I don’t peel mine/soak or blanch them before stir-frying. I feel like, but don’t know for sure, that a lot of the benefits is from the bitterness. I’m also not really talented in the cooking department, I can cook some things good though if I follow the recipe.
You know I love to grow peppers, I could be pepperhead2. This summer is the first year I’m going to actually try fermenting some. I bought a few things from Amazon for it. I usually just dehydrated, pickle, freeze, make pepper jelly, and eat them fresh.. Today I’m going to make cowboy candy with my Jalapeños, never made it before but sounds good.
USDA hardiness zone: 6
Elevation: 2,260 feet
USDA hardiness zone: 6
Elevation: 2,260 feet
- Posts: 80
- Joined: Thu Feb 27, 2020 10:30 am
- Location: New Orleans, LA - Zone 9B
I'm Vietnamese and my parents likes to cut them in half width wise (not lengthwise), spoon out the inside well, and stuff them with a mixture of ground pork, woodear mushrooms, and glass noodles. Then they are cook in a broth or water seasoned with fish sauce and lots of black pepper, topped with green onions and cilantro. I could never get over the bitterness of the melons themselves but the slight bitterness they impart onto the filling and the broth is interestingly yummy. My parents loves them and the dish is called "khổ qua" which can be literally translated to "passing of difficulties", so they like the metaphorical side of that as well.
Another way you can cook them is to cut them length wise this time. Again, get rid of the inside seeds and white pulp, which is the most bitter. Slice them thinly, and stir fry with salt, pepper, and soy sauce. Near the end, crack in a few eggs and scramble them with the melons and they're done! They're are still bitter and is an acquired taste for sure, but hey the best medicines are always a little bitter (?)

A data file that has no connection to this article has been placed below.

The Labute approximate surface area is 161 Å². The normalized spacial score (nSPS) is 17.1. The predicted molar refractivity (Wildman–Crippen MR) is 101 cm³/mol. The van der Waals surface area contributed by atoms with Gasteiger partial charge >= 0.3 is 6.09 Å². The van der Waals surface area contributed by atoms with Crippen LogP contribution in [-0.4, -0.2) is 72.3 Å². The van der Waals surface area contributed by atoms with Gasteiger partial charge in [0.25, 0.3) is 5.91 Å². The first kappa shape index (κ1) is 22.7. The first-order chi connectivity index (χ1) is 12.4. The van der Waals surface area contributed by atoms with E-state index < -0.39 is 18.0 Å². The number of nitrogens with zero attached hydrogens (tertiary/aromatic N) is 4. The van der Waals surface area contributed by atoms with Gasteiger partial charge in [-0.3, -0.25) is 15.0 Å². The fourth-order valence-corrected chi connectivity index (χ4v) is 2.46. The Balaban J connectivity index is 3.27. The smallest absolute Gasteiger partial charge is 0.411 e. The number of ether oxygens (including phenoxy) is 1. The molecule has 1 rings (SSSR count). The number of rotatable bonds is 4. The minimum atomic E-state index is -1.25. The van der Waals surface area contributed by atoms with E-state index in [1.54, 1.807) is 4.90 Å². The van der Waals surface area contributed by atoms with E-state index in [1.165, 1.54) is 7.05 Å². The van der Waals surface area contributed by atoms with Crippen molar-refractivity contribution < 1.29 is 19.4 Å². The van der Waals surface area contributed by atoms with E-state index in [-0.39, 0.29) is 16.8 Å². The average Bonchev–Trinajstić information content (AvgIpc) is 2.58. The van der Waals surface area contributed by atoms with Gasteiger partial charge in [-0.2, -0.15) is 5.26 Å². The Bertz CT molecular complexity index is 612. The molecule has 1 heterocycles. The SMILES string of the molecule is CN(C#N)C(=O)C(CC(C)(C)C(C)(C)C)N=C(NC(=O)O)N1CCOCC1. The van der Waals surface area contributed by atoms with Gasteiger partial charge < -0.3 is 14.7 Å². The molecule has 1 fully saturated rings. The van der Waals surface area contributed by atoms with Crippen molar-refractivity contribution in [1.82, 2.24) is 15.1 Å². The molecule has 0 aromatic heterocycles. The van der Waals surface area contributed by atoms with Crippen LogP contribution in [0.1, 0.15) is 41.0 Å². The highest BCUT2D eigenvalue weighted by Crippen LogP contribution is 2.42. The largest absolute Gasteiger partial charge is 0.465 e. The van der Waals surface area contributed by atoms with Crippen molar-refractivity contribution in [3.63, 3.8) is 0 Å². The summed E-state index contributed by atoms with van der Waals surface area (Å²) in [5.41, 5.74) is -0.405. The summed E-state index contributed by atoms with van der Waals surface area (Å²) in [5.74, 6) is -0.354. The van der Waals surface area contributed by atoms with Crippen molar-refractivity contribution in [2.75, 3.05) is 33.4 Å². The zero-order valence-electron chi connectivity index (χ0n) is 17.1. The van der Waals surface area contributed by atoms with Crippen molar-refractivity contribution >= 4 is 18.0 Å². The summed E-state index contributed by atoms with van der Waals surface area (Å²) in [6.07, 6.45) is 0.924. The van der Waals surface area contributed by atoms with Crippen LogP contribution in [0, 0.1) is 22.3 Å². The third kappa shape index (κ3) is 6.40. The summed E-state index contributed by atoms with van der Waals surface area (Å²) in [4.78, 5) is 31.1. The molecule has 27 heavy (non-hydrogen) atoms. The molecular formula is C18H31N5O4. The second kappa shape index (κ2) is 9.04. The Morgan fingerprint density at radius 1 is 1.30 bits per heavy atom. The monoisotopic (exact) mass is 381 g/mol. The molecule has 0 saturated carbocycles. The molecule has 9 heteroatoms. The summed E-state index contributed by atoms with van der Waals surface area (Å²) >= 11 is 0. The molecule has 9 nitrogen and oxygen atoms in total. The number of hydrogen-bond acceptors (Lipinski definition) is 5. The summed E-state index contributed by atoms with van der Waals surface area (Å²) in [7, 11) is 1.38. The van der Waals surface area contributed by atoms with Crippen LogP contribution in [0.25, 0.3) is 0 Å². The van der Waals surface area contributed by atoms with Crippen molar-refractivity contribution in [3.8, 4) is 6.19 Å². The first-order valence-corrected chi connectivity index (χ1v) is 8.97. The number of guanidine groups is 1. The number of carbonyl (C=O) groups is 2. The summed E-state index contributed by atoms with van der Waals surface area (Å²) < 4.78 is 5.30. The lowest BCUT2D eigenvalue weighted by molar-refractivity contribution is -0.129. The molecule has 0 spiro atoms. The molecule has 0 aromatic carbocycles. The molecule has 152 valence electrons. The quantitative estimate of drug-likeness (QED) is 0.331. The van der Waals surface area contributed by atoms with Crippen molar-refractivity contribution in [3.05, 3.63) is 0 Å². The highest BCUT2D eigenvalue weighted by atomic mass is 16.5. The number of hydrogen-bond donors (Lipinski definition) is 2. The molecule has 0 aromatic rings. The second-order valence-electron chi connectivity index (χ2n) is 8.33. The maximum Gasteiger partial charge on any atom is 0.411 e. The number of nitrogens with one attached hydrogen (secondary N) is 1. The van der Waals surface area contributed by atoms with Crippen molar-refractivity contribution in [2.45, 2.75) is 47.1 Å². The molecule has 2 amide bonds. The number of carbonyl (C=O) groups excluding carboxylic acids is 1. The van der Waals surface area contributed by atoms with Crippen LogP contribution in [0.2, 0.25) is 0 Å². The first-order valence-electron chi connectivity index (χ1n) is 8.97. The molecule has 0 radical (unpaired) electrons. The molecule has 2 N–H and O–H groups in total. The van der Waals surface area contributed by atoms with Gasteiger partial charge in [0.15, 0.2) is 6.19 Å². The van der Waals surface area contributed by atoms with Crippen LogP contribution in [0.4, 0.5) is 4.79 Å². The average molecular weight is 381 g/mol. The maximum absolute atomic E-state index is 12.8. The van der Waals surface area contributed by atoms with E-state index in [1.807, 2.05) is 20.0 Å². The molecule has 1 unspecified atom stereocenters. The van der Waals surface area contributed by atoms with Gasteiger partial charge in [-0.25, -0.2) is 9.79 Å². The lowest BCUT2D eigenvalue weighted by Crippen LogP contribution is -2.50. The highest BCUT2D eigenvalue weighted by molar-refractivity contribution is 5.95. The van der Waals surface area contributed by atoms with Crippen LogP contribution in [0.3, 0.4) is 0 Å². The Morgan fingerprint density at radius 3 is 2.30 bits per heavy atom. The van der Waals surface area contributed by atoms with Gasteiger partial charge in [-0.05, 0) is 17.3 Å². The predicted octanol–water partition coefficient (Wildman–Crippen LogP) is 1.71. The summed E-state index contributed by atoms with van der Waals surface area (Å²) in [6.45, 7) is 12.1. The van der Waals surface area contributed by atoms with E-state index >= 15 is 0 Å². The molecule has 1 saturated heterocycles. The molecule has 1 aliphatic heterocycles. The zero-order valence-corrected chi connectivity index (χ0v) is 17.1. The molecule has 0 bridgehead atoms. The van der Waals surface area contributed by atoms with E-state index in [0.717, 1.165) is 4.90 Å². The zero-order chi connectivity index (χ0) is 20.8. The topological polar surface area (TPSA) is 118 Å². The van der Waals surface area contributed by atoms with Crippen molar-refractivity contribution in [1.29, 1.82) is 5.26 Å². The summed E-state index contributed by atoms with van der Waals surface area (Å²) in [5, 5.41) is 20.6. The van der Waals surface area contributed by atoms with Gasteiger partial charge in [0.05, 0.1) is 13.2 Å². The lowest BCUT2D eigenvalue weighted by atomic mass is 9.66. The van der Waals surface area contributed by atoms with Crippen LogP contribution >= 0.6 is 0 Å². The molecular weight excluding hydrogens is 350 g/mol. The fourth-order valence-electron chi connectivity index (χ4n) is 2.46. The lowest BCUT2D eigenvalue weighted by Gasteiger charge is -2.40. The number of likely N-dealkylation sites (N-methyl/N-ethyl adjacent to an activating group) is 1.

I picked my first bitter melon today, and saw the first of one of one of my white varieties. Plus I saw a number of new ones forming.
First Bitter Melon picked, 7-28 by pepperhead212, on Flickr
One of the white varieties, only about 5 inches, so far. 7-28 by pepperhead212, on Flickr
Two tiny bitter melons forming, 7-28 by pepperhead212, on Flickr
The Okinawan Pure White Bitter Melon, from Baker Creek. First harvest 8-1 by pepperhead212, on Flickr
Latest bitter melon harvested - 8-3 by pepperhead212, on Flickr
Bitter melon, ripened on the vine, with seeds starting to turn red. 8-18 by pepperhead212, on Flickr
Red seeds in ripening green bitter melon. 8-18 by pepperhead212, on Flickr
Bitter melon (bottom) and cucumber plant (top) growing from clones. 8-18 by pepperhead212, on Flickr
And another bitter melon today - I don't know how I missed this one before!
Largest bitter melon that I have ever grown - 12 inches, and 14.1 oz. by pepperhead212, on Flickr
I'm thinking of growing either Green Skin or Tai Guo, plus maybe the one called Long gourd. Anyone here grown these or have other suggestions from her list?
I was looking at Baker Creek, including the white one they had, but they are completely sold out of Bitter Melon seeds already.
Thanks for any insight.
Never have I grown Bitter Melon nor knowingly ate any, but I love all bitter foods and bitter tea like Wormwood so this might be right up my alley. My luffa gourds grew well in this climate so I hope the bitter melons will as well. Okinawa is at around 26-27 degrees north latitude and I’m at 29 so the day length ought not to be an issue.
Users browsing this forum: No registered users and 0 guests